The other company, which despite not being a Tier 3 AEO, has been allowed relaxation is Foxconn, but only for its plant which manufactures phones for Apple.
A week after the customs authorities clamped down on import consignments coming from China by subjecting them to physical checks reportedly on alerts of some contraband, there’s some respite for around 11 companies, which include the likes of LG Electronics, Samsung India, Toyota Kirloskar, Honda Cars, Siemens, and HP India.
These firms fall under Tier 3 AEO (authorised economic operators) importers and after the representation of the electronics body, India Cellular and Electronics Association (ICEA), the authorities have softened their stand and agreed not to subject their consignments to 100% physical checks.
The other company, which despite not being a Tier 3 AEO, has been allowed relaxation is Foxconn, but only for its plant which manufactures phones for Apple. Consignments for its other plant, which manufactures phones for the Chinese firm Xiaomi, have not been granted the relaxation and continue to be stuck at the ports.
Out of a total of 3,503 AEOs in the country, only 11 are of Tier 3 category. The AEOs are basically green channel importers who under normal circumstances get clearance automatically without any examination. Importers are categorised as Tier 1, 2 and 3 based on their size and past track record. Tier 3 is the highest category and importers make to this grade after long years and distinguished track record.
The result of this selective approach adopted by the customs authorities has ensured that plants of South Korean majors, LG and Samsung, or Japanese Toyota and Honda or US-based Apple’s do not suffer, but production has been severely hit of Chinese firms like Xiaomi, Oppo, Vivo, Realme, etc. Though the executives of these firms remained tight-lipped, industry sources said that total stoppage of production is not ruled out in their cases within the next few days.
Although several industrial sectors have been hit hard due to delays in clearance of import consignments, the biggest pinch is being felt by electronics players – manufacturers of smartphones, tablets and laptops – as they operate on very thin stocks, barely of a few days. Any delay in clearing consignments throws their entire production schedule out of gear.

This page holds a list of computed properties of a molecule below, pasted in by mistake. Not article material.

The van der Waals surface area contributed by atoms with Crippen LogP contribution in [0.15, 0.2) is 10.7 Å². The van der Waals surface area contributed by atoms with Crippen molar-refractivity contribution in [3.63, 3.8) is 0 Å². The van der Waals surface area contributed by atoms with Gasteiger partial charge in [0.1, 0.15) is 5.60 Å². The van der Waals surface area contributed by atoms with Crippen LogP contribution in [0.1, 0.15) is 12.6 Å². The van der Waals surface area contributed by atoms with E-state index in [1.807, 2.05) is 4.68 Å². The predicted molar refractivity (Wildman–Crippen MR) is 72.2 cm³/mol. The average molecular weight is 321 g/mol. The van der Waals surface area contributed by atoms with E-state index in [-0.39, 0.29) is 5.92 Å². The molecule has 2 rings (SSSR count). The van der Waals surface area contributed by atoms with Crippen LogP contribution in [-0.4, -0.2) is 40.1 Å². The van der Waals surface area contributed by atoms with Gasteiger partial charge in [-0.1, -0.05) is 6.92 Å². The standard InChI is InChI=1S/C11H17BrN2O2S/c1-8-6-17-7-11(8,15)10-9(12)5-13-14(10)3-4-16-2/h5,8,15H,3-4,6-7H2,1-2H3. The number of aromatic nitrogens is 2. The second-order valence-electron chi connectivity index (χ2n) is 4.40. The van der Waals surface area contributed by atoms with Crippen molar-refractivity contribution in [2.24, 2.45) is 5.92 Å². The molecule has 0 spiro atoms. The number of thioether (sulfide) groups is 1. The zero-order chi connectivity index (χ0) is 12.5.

According to Pankaj Mohindroo, chairman, ICEA, “The industry is already in very deep distress having lost production of over Rs 40,000 crore and has only recovered to less than 40% of normalcy. We have just begun to limp back to normal after a massive set of losses for three months – and now this. India is at a very crucial moment with the launch of production linked incentive scheme and two other schemes which require a high level of motivation in the headquarters of global and local companies.”
The vendors of automobile manufacturers also source components from China but their inventory levels are of few weeks therefore they do not face any immediate crunch, but if the delay runs into a longer period of time, they too would feel the pinch.
According to Rajan Wadhera, president of Society of Indian Automobile Manufacturers, “Inordinate delays in clearance due to congestion at ports could eventually impact manufacturing of vehicles in India. The industry is piecing itself together as growth is limping back. Any further disruption at this juncture is best avoided.”
Other engineering sectors like steel etc, source mainly machinery parts from China, where the frequency is maybe twice a year, so they are better placed.